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Home ▸ Catalog ▸ Themes & Provenance ▸ Types ▸ Facing HeadsView Options:  |  |  |   

Facing Heads on Ancient Coins

Larissa, Thessaly, Greece, 404 - 370 B.C.

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When Larissa ceased minting the federal coins it shared with other Thessalian towns and adopted its own coinage in the late fifth century B.C., it chose local types for its coins. The obverse depicted the local fountain nymph Larissa, for whom the town was named, probably inspired by the famous coins of Kimon depicting the Syracusan nymph Arethusa. The reverse depicted a horse in various poses.
GS85151. Silver drachm, BCD Thessaly II 380.18 (same dies), Lorber Early group IV H23, 65.1(a) (this obv. die), BCD Thessaly I 1144.2, Hoover HGC 430, Choice VF, toned, fine style, areas of light etching, weight 6.075 g, maximum diameter 19.3 mm, die axis 270o, Larissa mint, 404 - 370 B.C.; obverse head of the nymph Larissa facing slightly right, wearing necklace, hair confined by ampyx and floating loosely; reverse horse grazing right, legs straight, dotted exergual line, ΛAPI above; ex Art of Money (Portland, OR); $800.00 (712.00)


Kamarina, Sicily, c. 420 - 405 B.C.

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A Gorgoneion was a horror-creating apotropaic Gorgon head pendant. The name derives from the Greek word gorgs, which means "dreadful." The Gorgons were three sisters who had hair of living, venomous snakes, and a horrifying face that turned those who saw it to stone. Stheno and Euryale were immortal, but their sister Medusa was not, and was slain by Perseus. Zeus, Athena, Hellenistic kings and Roman emperors wore Gorgoneion for protection. Images of the Gorgons were also put upon objects and buildings for protection. A Gorgon image is at the center of the pediment of the temple at Corfu, the oldest stone pediment in Greece from about 600 B.C.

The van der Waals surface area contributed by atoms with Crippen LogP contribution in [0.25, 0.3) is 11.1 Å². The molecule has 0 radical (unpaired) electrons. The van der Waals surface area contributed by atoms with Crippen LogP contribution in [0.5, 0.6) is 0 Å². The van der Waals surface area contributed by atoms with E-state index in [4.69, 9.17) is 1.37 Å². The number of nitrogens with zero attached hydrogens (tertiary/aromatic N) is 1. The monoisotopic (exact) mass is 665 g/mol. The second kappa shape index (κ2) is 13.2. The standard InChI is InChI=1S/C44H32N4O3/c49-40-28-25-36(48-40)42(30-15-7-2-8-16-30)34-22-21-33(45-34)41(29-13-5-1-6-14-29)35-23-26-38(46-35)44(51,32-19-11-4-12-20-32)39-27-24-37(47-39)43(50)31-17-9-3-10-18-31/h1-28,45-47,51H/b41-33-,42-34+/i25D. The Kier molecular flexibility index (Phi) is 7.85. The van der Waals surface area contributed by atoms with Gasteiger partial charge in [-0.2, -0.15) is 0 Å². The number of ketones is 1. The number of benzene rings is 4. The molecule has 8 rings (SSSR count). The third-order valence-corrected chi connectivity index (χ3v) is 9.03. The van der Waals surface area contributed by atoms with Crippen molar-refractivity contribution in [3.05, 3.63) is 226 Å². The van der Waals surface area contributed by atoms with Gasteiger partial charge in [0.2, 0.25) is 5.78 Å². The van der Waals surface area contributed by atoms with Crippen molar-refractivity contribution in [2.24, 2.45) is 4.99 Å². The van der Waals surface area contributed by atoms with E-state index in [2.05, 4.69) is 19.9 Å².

GI79953. Bronze tetras, Westermark-Jenkins, type C, 189; BMC Sicily p. 39, 36; Calciati III, p. 53, 16; SNG Stockholm 432; HGC 2 546; SNG Cop -; SNG ANS -, Choice gVF, fine style, nice green patina, well centered and struck, light marks, very light corrosion, small edge split, weight 4.731 g, maximum diameter 17.5 mm, die axis 0o, Kamarina (near Scoglitti, Sicily, Italy) mint, c. 420 - 405 B.C.; obverse facing head of Medusa (gorgoneion) round face, wild locks, no hair band, large eyes, straight mouth; reverse KAMA (upward on left), owl standing right on right leg, grasping lizard with head down in the left talon, three pellets (mark of value) in exergue, Γ (control mark) right; $450.00 (400.50)


Syracuse, Sicily, Dionysius I, 405 - 367 B.C.

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The model for the head on the obverse is derived from the facing Arethusa by Kimon. This issue is usually attributed to Exakestidas with rare examples signed E or EΞ. Stylistic differences suggest other engravers also worked the issue. This example, signed EE, is of the very finest style and clearly the work of Exakestidas. EΞ was probably intended. No other examples of the type signed EE are known to Forum.
SH83659. Bronze tetras, cf. Calciati II p. 59 ff., 29 (unlisted dies); SNG ANS 385; SNG Cop 679; SNG Mn 1107; HGC 2 1432 (R1, 415-405 B.C.); SNG Tub -; SNG Morcom -, aEF, the finest style, nice green patina, light corrosion, edge flaws, weight 2.23 g, maximum diameter 14.7 mm, die axis 90o, Syracuse mint, c. 400 B.C.; obverse head of nymph Arethusa facing slightly left, wearing taenia, earring, and necklace, anepigraphic, EE (master engraver signature, blundered EΞ for Exakestidas) lower left below hair; reverse octopus; ex Savoca Numismatik GmbH & Co. KG, auction 6 (9 Apr 2015), lot 68; $450.00 (400.50)